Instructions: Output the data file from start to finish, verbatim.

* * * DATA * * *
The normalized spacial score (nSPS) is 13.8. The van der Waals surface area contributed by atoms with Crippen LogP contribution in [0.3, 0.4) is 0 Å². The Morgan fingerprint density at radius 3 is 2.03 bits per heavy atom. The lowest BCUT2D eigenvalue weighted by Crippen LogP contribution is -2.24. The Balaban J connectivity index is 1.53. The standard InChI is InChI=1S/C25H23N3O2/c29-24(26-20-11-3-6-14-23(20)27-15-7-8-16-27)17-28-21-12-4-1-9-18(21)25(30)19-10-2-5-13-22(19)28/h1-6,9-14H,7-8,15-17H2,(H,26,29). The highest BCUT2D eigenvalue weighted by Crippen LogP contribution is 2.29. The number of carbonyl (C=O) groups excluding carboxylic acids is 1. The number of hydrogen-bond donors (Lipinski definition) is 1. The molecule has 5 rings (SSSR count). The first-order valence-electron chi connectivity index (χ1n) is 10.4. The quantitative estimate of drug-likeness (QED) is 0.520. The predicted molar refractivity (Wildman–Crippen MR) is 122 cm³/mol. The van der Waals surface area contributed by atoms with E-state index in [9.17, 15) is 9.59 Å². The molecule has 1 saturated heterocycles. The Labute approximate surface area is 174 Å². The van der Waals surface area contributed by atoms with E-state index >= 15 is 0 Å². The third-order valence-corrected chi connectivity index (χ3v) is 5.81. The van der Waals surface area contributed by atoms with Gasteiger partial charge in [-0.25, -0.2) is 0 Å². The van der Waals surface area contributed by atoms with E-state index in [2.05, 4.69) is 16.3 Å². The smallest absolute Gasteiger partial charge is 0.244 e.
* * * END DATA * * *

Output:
The normalized spacial score (nSPS) is 13.8. The van der Waals surface area contributed by atoms with Crippen LogP contribution in [0.3, 0.4) is 0 Å². The Morgan fingerprint density at radius 3 is 2.03 bits per heavy atom. The lowest BCUT2D eigenvalue weighted by Crippen LogP contribution is -2.24. The Balaban J connectivity index is 1.53. The standard InChI is InChI=1S/C25H23N3O2/c29-24(26-20-11-3-6-14-23(20)27-15-7-8-16-27)17-28-21-12-4-1-9-18(21)25(30)19-10-2-5-13-22(19)28/h1-6,9-14H,7-8,15-17H2,(H,26,29). The highest BCUT2D eigenvalue weighted by Crippen LogP contribution is 2.29. The number of carbonyl (C=O) groups excluding carboxylic acids is 1. The number of hydrogen-bond donors (Lipinski definition) is 1. The molecule has 5 rings (SSSR count). The first-order valence-electron chi connectivity index (χ1n) is 10.4. The quantitative estimate of drug-likeness (QED) is 0.520. The predicted molar refractivity (Wildman–Crippen MR) is 122 cm³/mol. The van der Waals surface area contributed by atoms with E-state index in [9.17, 15) is 9.59 Å². The molecule has 1 saturated heterocycles. The Labute approximate surface area is 174 Å². The van der Waals surface area contributed by atoms with E-state index >= 15 is 0 Å². The third-order valence-corrected chi connectivity index (χ3v) is 5.81. The van der Waals surface area contributed by atoms with Gasteiger partial charge in [-0.25, -0.2) is 0 Å². The van der Waals surface area contributed by atoms with E-state index in [2.05, 4.69) is 16.3 Å². The smallest absolute Gasteiger partial charge is 0.244 e.